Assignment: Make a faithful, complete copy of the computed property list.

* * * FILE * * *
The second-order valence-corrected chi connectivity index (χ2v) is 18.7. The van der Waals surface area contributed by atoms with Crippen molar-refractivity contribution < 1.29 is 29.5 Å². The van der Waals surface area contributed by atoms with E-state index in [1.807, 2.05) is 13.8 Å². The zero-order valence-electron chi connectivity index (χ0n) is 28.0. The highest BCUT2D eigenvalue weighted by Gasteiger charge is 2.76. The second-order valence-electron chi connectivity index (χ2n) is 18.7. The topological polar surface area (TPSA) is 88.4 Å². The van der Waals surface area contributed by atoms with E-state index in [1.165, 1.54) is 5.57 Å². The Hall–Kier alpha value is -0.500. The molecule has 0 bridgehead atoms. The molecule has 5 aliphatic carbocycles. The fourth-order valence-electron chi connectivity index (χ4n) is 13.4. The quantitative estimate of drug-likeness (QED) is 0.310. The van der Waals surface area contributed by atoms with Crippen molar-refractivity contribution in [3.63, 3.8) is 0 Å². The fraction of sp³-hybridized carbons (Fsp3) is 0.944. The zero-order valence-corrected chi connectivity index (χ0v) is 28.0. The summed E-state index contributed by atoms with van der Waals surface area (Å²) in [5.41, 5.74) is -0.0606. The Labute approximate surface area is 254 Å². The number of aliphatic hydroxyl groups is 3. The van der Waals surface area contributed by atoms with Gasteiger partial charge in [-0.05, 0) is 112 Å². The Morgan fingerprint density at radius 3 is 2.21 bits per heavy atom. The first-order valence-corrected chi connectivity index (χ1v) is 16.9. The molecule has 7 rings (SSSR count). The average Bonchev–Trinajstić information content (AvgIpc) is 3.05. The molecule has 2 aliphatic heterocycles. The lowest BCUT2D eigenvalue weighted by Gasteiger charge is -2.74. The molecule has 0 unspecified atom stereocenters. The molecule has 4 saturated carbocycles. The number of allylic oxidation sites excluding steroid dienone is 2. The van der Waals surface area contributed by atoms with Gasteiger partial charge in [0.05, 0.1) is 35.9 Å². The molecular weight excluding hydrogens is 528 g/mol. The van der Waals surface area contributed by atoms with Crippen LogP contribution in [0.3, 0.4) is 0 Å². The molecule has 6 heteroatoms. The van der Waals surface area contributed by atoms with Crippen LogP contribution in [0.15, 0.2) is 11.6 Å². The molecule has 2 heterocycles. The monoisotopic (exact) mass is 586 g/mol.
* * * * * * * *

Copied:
The second-order valence-corrected chi connectivity index (χ2v) is 18.7. The van der Waals surface area contributed by atoms with Crippen molar-refractivity contribution < 1.29 is 29.5 Å². The van der Waals surface area contributed by atoms with E-state index in [1.807, 2.05) is 13.8 Å². The zero-order valence-electron chi connectivity index (χ0n) is 28.0. The highest BCUT2D eigenvalue weighted by Gasteiger charge is 2.76. The second-order valence-electron chi connectivity index (χ2n) is 18.7. The topological polar surface area (TPSA) is 88.4 Å². The van der Waals surface area contributed by atoms with E-state index in [1.165, 1.54) is 5.57 Å². The Hall–Kier alpha value is -0.500. The molecule has 0 bridgehead atoms. The molecule has 5 aliphatic carbocycles. The fourth-order valence-electron chi connectivity index (χ4n) is 13.4. The quantitative estimate of drug-likeness (QED) is 0.310. The van der Waals surface area contributed by atoms with Crippen molar-refractivity contribution in [3.63, 3.8) is 0 Å². The fraction of sp³-hybridized carbons (Fsp3) is 0.944. The zero-order valence-corrected chi connectivity index (χ0v) is 28.0. The summed E-state index contributed by atoms with van der Waals surface area (Å²) in [5.41, 5.74) is -0.0606. The Labute approximate surface area is 254 Å². The number of aliphatic hydroxyl groups is 3. The van der Waals surface area contributed by atoms with Gasteiger partial charge in [-0.05, 0) is 112 Å². The Morgan fingerprint density at radius 3 is 2.21 bits per heavy atom. The first-order valence-corrected chi connectivity index (χ1v) is 16.9. The molecule has 7 rings (SSSR count). The average Bonchev–Trinajstić information content (AvgIpc) is 3.05. The molecule has 2 aliphatic heterocycles. The lowest BCUT2D eigenvalue weighted by Gasteiger charge is -2.74. The molecule has 0 unspecified atom stereocenters. The molecule has 4 saturated carbocycles. The number of allylic oxidation sites excluding steroid dienone is 2. The van der Waals surface area contributed by atoms with Gasteiger partial charge in [0.05, 0.1) is 35.9 Å². The molecular weight excluding hydrogens is 528 g/mol. The van der Waals surface area contributed by atoms with Crippen LogP contribution in [0.3, 0.4) is 0 Å². The molecule has 6 heteroatoms. The van der Waals surface area contributed by atoms with Crippen LogP contribution in [0.15, 0.2) is 11.6 Å². The molecule has 2 heterocycles. The monoisotopic (exact) mass is 586 g/mol.